The 1980’s saw the complete opening of Route 78 from New York City to the Pennsylvania border.  This significantly increased the number of calls that The Company had to respond to.  During this time, Exxon and a number of other companies moved into the Township and opened multi-story buildings.  The Company realized they needed a truck that could provide access to the upper floors of these buildings.  In September of 1982, The Company voted to purchase a Mack aerial scope from The New York City Fire Department.  Other vehicles added during this time were a new Mack pumper and brush truck.

               In June of 1993, three members of The Company, Tom Zakszewski, Scott Hockenbury and Roy Smith, were honored for rescuing drivers trapped in their vehicles in hazardous conditions.

               In May of 1995, The Company began discussions with The Township Committee about building a new firehouse with a proposed location being the Austin tract on Beaver Avenue.  In March of 1997 the Township began budgeting money for this new firehouse.  The groundbreaking for the new firehouse took place on December 30, 1999.The building was built and on December 31, 2002 the dedication ceremony for the new firehouse was held.

               The year 1997 marked the 100th anniversary of The Annandale Hose Company.  Planning began to celebrate this momentous occasion.  The date of May 17, 1997 was chosen for the anniversary celebration.  On that day, the festivities included a remembrance and dedication ceremony, carnival rides for the children, money wheel, and in the evening a block party with live music. Kids were given limousine rides around town. The firefighters from South Amboy, NJ constructed a 40 foot barbecue pit to cook their famous ribs. For a price of $10.00, patrons received a plastic beer mug along with a serving of ribs & roast beef. Music was provided by the fabulous Rockets nightclub band. They performed on the mobile county stage parked on West St. The village of Annandale had never seen a block party like this. It was truly a memorable day for The Annandale Hose Company.  After the celebration, The Company began its second century of service to the residents of Clinton Township.

               Between 1998 and 2000, there was discussion of a merger of the Lebanon Fire Company with Clinton Township division of Fire.  Although there was continuous discussion of the matter, the merger did not take place.

                              On May 22, 2002, 14 members of The Company were honored for their actions during an incident that occurred on Route 22 on April 20, 2001.  Those members honored were Timothy Brosnan, Anthony Semenza, Steven Young, Brian Dettra, Matthew Guindon, Andrew McAleer, Frederick Schutts, Roy Smith, Michael Stevens, David Lunger, Christopher Young, Shawn Herman, Martin Peverley and Robert Emery.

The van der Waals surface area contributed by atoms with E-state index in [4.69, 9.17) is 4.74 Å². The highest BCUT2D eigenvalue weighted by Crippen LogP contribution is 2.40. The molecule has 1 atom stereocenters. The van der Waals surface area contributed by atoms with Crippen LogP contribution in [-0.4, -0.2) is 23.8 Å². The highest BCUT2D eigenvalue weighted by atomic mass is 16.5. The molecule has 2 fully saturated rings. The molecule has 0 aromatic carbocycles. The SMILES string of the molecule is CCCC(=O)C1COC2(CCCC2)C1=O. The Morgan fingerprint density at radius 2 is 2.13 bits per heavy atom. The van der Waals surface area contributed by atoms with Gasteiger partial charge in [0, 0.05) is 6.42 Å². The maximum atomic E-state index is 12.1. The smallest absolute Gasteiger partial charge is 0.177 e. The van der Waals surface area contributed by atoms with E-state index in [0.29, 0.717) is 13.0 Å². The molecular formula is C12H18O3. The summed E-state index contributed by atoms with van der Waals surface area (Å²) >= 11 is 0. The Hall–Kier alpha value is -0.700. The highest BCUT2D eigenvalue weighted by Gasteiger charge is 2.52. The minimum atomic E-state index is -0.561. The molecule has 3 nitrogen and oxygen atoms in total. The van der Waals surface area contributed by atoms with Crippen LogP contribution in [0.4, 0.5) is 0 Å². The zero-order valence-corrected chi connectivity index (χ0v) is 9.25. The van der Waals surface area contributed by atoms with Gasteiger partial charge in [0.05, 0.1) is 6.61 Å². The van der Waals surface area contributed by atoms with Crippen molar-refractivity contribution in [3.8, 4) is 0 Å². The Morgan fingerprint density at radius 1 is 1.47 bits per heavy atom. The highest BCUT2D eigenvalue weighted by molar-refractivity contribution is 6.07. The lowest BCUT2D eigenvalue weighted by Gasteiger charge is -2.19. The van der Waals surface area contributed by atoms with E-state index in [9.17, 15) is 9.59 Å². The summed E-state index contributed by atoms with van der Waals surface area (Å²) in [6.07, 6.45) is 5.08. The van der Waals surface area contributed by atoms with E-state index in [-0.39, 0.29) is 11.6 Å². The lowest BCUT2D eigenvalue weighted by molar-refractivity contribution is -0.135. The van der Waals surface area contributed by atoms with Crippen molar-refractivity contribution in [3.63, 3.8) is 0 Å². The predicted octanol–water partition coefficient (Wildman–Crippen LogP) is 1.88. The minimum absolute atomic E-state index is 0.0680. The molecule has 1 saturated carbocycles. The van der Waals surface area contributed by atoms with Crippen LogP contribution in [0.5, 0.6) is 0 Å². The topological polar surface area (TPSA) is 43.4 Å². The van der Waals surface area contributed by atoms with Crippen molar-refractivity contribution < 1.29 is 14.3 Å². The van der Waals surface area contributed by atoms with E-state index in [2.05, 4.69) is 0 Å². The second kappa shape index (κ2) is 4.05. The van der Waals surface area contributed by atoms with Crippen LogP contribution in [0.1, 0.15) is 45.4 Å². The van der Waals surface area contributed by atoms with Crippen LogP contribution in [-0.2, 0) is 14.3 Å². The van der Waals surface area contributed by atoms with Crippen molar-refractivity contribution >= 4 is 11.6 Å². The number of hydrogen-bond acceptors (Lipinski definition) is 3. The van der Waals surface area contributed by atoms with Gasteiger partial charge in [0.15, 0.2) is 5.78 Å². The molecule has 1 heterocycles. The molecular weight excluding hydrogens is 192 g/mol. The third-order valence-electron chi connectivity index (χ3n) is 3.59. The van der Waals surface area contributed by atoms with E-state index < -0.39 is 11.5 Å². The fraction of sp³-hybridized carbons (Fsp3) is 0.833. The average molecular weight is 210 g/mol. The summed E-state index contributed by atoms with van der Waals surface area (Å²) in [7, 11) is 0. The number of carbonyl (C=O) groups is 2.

On December 11, 2005, four members of The Company were honored for their actions at a multi-vehicle accident on Route 78 in May of 2005.  Those honored were Frederick Schutts, Andrew McAleer, David Lunger and Shawn Herman.

            During this time, new trucks and vehicles were acquired by The Company:

 

                              2004-New Brush Truck

                              2005: New Pumper

                              2007 – New Chief’s Vehicle and 100’ Tower and Bucket Ladder Engine

                              2009 – Utility Vehicle

                              2010 – New Pumper Tender

 

               In October of 2011, New Jersey was hit by the Halloween Irene nor’easter.  Then, one year later, on October 29, 2012, Hurricane Sandy came ashore and wreaked havoc on the state.  These storms presented many challenges, especially downed trees and electrical wires to emergency services across the state. Working hours on end during the worst of the storm, firefighter crews were continually dispatched throughout the township. One crew, unable to free their engine which became stuck on a muddy property, had to be rescued by brother firefighters cutting through toppled trees while avoiding downed powerlines. The Annandale Hose Company along with other emergency services worked diligently to assist in the cleanup during the aftermath of these two devastating storms.

 

               In the months following the September 11, 2001 attacks, The Annandale Hose Company helped raise money for the families of those members of the FDNY and NYPD who were victims of the attack.

              On Sunday, September 9, 2012, The Annandale Hose Company held a ceremony to dedicate its 9-11 Memorial and Uniformed Services Memorials.  The 9-11 Memorial consists of a piece of steel and marble tiles from Ground Zero.  The Uniformed Services Memorials are dedicated to the five branches of The Armed Forces.  This ceremony honored those lost on September 11, 2001 in the terrorist attacks on The World Trade Center, Manhattan, New York, those who have served and those who are presently serving in our military.

 

 

                                                                 Acknowledgements

               The Company wishes to thank their brother members past & present for their insight, record keeping and assistance in compiling our first historical publication. As the tradition and history of the Annandale Hose Company #1 continues, it is hoped that those members to follow will demonstrate an ongoing effort to document and publish activities and notable events. 

 

               Special thanks to Charles “Chip” Riddle for countless research hours and investigations spent in               compiling this history.

               Assisting Chip: members C. Randall Emery (Life Member), George “Bill” Cramer (Life Member),           F/F John Blum